Poles scapegoated and exploited - left, right and centre!

As I was browsing Polish news tonight on that time consuming masterful source of information, the interet, I came across a number of things connected to Polish migrants abroad. Beatroot's blog links to a Guardian article debunking common myths and scapegoating of Poles and their neighbours for Britain's woes.

So I guess it would be a little too surprising to find any tabloid articles on immigrant Poles increasing the likelihood of dramatic soccer skills development through racial inter-breeding within their local communities (and Ireland will also hopefully benefit too). The fact that Poland qualified for Euro 2008 and England didn't must really boil the right wing tabloid sports departments' barrels of piss.

Lets take 55 year old Paul Walker for example. According to the Daily Mailhe noticed the sign in the photo above on the A49 in the Cheshire village of Ridley.

"I'm not a racist or against Polish people in any way," he said.

"But it struck me as the most ludicrous example of political correctness I've ever come across.

"How can anyone justify spending taxpayers' money on this?"

Well Paul, the hundreds of thousands of Poles and other immigrants in your country who are the backbone of continued economic growth pay huge amounts of taxes. No, your not racist, your just an ignorant bigot.

The fact that the Daily Mail carried a mournful title 'Signs of the times - how Polish drivers are kept on track in Cheshire' is testimony to their role in festering animosity towards immigrant minorities. Shame on them!

Tomos Livingstone of the Welsh newspaper the Western Mail carried a report yesterday on how Polish migrants in Wales are treated like sub-humans through exploitative employers. It's such a breath of fresh air to see journalists using their skills to hr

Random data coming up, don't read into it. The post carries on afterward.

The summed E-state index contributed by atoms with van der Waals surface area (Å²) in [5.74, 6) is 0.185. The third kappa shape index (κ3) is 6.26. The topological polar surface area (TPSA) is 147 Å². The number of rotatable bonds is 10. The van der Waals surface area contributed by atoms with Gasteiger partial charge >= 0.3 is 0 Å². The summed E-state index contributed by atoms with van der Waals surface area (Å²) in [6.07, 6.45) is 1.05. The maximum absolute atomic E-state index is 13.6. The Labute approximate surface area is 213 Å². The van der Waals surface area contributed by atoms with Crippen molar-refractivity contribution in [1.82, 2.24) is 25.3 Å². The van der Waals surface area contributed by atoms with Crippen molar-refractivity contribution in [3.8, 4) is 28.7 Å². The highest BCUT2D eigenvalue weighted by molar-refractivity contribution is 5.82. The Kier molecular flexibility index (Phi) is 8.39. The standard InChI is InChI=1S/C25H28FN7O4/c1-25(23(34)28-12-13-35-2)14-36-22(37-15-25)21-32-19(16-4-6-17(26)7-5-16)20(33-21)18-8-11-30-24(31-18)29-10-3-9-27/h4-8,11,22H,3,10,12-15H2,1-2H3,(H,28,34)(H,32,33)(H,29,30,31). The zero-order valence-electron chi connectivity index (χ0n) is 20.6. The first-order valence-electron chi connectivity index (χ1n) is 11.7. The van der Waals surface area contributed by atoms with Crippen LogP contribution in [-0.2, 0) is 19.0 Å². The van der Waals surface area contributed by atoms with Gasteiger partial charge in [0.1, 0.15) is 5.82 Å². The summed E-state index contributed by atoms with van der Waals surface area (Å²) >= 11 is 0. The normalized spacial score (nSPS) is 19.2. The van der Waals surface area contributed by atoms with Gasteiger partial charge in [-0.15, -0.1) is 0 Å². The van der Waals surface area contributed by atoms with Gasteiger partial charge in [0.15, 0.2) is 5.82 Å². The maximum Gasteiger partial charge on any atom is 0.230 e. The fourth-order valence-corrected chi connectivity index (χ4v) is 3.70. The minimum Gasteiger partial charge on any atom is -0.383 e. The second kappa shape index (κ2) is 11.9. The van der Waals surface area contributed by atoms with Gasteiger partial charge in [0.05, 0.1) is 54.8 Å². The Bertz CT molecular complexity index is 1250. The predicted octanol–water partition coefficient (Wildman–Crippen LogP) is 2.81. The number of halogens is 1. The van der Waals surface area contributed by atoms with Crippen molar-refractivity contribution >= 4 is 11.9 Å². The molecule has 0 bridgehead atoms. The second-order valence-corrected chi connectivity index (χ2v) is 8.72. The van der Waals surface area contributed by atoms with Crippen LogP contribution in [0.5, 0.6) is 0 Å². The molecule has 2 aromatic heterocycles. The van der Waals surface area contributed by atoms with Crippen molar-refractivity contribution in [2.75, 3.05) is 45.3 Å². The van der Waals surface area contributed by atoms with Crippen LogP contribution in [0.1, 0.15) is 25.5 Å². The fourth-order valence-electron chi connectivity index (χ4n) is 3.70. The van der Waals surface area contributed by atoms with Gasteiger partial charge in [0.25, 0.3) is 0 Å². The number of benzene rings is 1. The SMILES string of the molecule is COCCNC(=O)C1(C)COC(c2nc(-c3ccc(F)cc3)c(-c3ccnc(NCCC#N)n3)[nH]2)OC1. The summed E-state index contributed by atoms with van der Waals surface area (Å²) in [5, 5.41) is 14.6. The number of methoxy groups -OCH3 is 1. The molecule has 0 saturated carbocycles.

Although two thirds of the 16,000 registered immigrants from the 2004 E.U. accession states ARE believed to be Poles thousands have officially been registered as having moved to Wales. the real numbers are thought to be much higher. A substantial amount of these, despite the fact that they may be well qualified, are forced to work at poorly-paid agency jobs. They get stuck in 'zero hours' contracts where they are either unaware of their workplace rights or are threatened with being fired if they rock the boat. Tenancy rights, language skills and social isolation affect many, stifling their chances from the breaking the cycle of exploitation

Jeff Hopkins, chairman of the Polish-Welsh Mutual Association, hits the nail on the head with these comments:
“It gives powers to employers that they haven’t had since the last century....The way they operate is vicious and callous, and they have no consideration for the people who work for them. It’s a bad deal, it’s a really bad deal.....There are no foreign people involved. It’s Welsh people who are exploiting them.”


Ember said…
That's right. I never really knew much about it until about two years ago that there are heaps of Poles working in several Western European countries under subhuman conditions. I think many if not most are in UK.

Here in New Zealand I have met and talked to one Pole. He gave me an impression that Poles are very friendly, warm and compassionate people. He actually was a very tall, handsome and educated man, who could not only talk about European history and politics but when I prodded him if he knew Alexander Pushkin, eloquently started reciting Pushkin's poetry in his booming voice

About a month back I also met a young Irishman who was on a working holiday here. I got to talk to him a great deal about Ireland's new economic boom and immigration ( which I believe was something unknown in Ireland 20 years ago when all Ireland ever experienced was emigration)

So anyhow, this Irish guy told me Polish people are one of the biggest immigrant groups in Ireland, they live in very bad conditions, crammed in small rooms, they often work in Ireland on very low wages that no one else would work for (this is how they manage to beat others taking up the job), they barely have any social life or leisure. As if this all did not sound saddening , he told me many Irish people resent and even hate Poles taking over their (supposedly) jobs and all.

It is great Irony that decades ago Irish folks faced the similar discrimination, racism and injustices as immigrants to new lands especially America. And today, they ended up treating the less fortunate ones in their own land the same way...
Anonymous said…
The funny thing is that text on these signs doesn't make any sense. It's not in proper Polish :-)

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